The Skift New Luxury newsletter is our weekly newsletter focused on the business of selling luxury travel, the people and companies creating and selling experiences, emerging trends, and the changing consumer habits around the sector.
InterContinental Hotels Group CEO Keith Barr is making good on the promise he made to expand the company’s luxury footprint.
After taking a 51 percent stake in Regent Hotels last year, the company is now adding Six Senses to its formidable lineup.
In a lot of ways it makes sense. It gives IHG a greater footprint in Asia, while also helping the company up its wellness game.
Will this be the end of the spending spree, or will IHG look to splash some more cash?
— Patrick Whyte, Europe Editor
5 Looks at Luxury
InterContinental Hotels Makes Asia Luxury Push With Six Senses Acquisition: InterContinental Hotel Group’s purchase of Six Senses Hotels Resorts Spas is consistent with its drive to boost its luxury portfolio with small yet well-defined brands that do not cannibalize one another. So smart.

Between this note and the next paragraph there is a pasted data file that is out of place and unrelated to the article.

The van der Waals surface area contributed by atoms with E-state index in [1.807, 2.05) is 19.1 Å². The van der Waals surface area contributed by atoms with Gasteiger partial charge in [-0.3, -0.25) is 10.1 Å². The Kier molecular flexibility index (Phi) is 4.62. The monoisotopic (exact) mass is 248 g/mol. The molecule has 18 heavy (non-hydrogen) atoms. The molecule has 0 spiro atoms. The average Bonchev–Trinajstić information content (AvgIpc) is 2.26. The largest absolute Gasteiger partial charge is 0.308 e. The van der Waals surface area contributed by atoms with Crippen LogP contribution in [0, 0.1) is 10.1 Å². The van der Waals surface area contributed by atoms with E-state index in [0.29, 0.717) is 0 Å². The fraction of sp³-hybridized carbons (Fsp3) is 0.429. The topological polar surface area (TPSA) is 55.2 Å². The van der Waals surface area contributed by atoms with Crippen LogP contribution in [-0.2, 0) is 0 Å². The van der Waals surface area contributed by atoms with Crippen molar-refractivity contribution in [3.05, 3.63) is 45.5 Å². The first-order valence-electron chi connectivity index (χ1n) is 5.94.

Why Aren’t Visitors Splurging in Crazy Rich Singapore? Singapore grapples with affordability, as seen in drops in shopping, dining, and hotel spending by tourists, who are also staying a shorter time. Going for more high-yield tourists and giving them the value they’d expect from paying high prices is the solution, and Singapore must do it fast. Here’s why.
Intelligentsia Coffee Expands New York Presence With Another Hotel Outpost: Today’s new luxury hotels are on the hunt to fill their F&B spaces with trendsetting partners. That’s why the owner of the soon-to-be TWA Hotel at JFK is looking to the Midwest to satisfy a caffeine craving.
Advisors Tap Into the Changing Consumer Behavior of Boomer Travelers: Despite all the marketing interest in reaching millennials, it may be the baby boomer generation that is the most likely business source for travel advisors. It’s a high-spending demographic that values interaction with those they can trust.
Switzerland’s ‘Magic’ Ski Pass Is Safe for Another Year: The Magic Mountain Cooperation cut a temporary deal with Crans Montana, after the famous ski resort complained of overtourism. But there is no guarantee Crans Montana will stick around after a year is up.